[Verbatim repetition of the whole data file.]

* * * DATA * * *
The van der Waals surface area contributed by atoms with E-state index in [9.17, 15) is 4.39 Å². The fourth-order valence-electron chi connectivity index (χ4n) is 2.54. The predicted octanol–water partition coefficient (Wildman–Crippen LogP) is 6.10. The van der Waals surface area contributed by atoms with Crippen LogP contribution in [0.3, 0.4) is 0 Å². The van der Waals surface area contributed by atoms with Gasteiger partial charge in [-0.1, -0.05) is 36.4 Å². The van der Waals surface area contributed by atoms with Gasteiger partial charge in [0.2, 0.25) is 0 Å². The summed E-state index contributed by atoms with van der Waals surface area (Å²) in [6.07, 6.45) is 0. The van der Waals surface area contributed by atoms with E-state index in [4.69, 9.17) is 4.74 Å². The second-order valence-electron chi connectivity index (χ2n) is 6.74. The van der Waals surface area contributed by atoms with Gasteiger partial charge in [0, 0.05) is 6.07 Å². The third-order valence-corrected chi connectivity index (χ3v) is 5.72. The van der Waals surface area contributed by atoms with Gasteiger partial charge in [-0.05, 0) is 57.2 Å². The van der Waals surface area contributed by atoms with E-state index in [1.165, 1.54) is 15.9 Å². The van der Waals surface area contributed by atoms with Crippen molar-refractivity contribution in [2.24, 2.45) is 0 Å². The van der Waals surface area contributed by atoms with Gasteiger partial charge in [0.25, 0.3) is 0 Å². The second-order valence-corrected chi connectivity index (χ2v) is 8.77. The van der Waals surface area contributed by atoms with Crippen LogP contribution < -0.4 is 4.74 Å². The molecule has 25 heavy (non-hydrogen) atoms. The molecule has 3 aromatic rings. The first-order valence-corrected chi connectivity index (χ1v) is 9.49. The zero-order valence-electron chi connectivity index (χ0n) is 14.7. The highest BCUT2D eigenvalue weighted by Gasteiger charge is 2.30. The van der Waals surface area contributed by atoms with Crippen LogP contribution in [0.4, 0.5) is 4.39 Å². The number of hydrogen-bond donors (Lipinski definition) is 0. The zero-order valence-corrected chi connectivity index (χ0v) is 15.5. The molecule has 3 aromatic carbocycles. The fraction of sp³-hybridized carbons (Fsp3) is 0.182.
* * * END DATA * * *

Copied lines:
The van der Waals surface area contributed by atoms with E-state index in [9.17, 15) is 4.39 Å². The fourth-order valence-electron chi connectivity index (χ4n) is 2.54. The predicted octanol–water partition coefficient (Wildman–Crippen LogP) is 6.10. The van der Waals surface area contributed by atoms with Crippen LogP contribution in [0.3, 0.4) is 0 Å². The van der Waals surface area contributed by atoms with Gasteiger partial charge in [-0.1, -0.05) is 36.4 Å². The van der Waals surface area contributed by atoms with Gasteiger partial charge in [0.2, 0.25) is 0 Å². The summed E-state index contributed by atoms with van der Waals surface area (Å²) in [6.07, 6.45) is 0. The van der Waals surface area contributed by atoms with E-state index in [4.69, 9.17) is 4.74 Å². The second-order valence-electron chi connectivity index (χ2n) is 6.74. The van der Waals surface area contributed by atoms with Gasteiger partial charge in [0, 0.05) is 6.07 Å². The third-order valence-corrected chi connectivity index (χ3v) is 5.72. The van der Waals surface area contributed by atoms with Gasteiger partial charge in [-0.05, 0) is 57.2 Å². The van der Waals surface area contributed by atoms with E-state index in [1.165, 1.54) is 15.9 Å². The van der Waals surface area contributed by atoms with Crippen molar-refractivity contribution in [2.24, 2.45) is 0 Å². The van der Waals surface area contributed by atoms with Gasteiger partial charge in [0.25, 0.3) is 0 Å². The second-order valence-corrected chi connectivity index (χ2v) is 8.77. The van der Waals surface area contributed by atoms with Crippen LogP contribution < -0.4 is 4.74 Å². The molecule has 25 heavy (non-hydrogen) atoms. The molecule has 3 aromatic rings. The first-order valence-corrected chi connectivity index (χ1v) is 9.49. The zero-order valence-electron chi connectivity index (χ0n) is 14.7. The highest BCUT2D eigenvalue weighted by Gasteiger charge is 2.30. The van der Waals surface area contributed by atoms with Crippen LogP contribution in [0.4, 0.5) is 4.39 Å². The number of hydrogen-bond donors (Lipinski definition) is 0. The zero-order valence-corrected chi connectivity index (χ0v) is 15.5. The molecule has 3 aromatic carbocycles. The fraction of sp³-hybridized carbons (Fsp3) is 0.182.